GRRRR big disparity here and this is not good for Councillors either who seem impotent compared to the CCOs and Local Boards getting on with it within the budgets and frameworks they have



Speaking at Council
Speaking at Council

Both in the private and public sectors everything is hit and miss. Dealing with Auckland Transport, the Local Boards, and the Governing Body (and its Committees) is no different. However, when you start getting more hits than misses dealing with Auckland Transport, Local Boards, and other aspects of the bureaucracy compared to more misses than hits with the Governing Body you can see where such lines of thoughts like above come from.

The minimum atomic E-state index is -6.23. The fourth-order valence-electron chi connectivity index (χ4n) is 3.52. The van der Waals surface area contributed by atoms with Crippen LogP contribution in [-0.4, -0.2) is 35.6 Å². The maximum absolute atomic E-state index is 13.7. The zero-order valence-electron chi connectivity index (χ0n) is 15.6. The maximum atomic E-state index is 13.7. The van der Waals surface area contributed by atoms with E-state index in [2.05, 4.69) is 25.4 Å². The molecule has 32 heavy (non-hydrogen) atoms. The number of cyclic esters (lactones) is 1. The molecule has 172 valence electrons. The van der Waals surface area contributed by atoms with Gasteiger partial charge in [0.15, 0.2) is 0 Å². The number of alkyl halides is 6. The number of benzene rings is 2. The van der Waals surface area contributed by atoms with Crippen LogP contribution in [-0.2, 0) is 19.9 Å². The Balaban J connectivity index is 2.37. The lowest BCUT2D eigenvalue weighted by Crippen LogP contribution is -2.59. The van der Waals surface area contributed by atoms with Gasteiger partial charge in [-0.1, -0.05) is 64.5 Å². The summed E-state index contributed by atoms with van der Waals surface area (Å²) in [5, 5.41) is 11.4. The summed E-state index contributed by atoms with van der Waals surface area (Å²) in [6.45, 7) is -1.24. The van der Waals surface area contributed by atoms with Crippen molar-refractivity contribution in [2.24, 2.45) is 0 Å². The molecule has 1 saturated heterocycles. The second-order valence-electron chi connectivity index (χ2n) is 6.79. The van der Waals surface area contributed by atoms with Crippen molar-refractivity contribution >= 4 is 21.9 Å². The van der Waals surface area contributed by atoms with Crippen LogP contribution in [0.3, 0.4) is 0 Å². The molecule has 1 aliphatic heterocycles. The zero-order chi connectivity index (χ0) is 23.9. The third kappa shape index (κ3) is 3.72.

It has taken me all of five years to adapt to the Super City structure and it will take me a few more after that. It is to note that when the Auckland Transport Board meets you can (of course at their discretion) give “input” like you can to Local Boards and the Governing Body. The Board members and Executive Managers also will have chit chat before and after a board meeting if time allows. So you DO have direct access to the movers and shakers of Auckland Transport if need be.


However. the situation fast shows a disparity which should not be happening. It also hurts the good Councillors who also want to get stuff done rather than re-litigate where an I and T go in a resolution (yes that happened twice last year).

2016 it might be time for the broom. Out with the old in with the new. If the Local Boards and the CCO’s can move deftly within their frameworks and budgets then nothing stopping the Governing Body as well!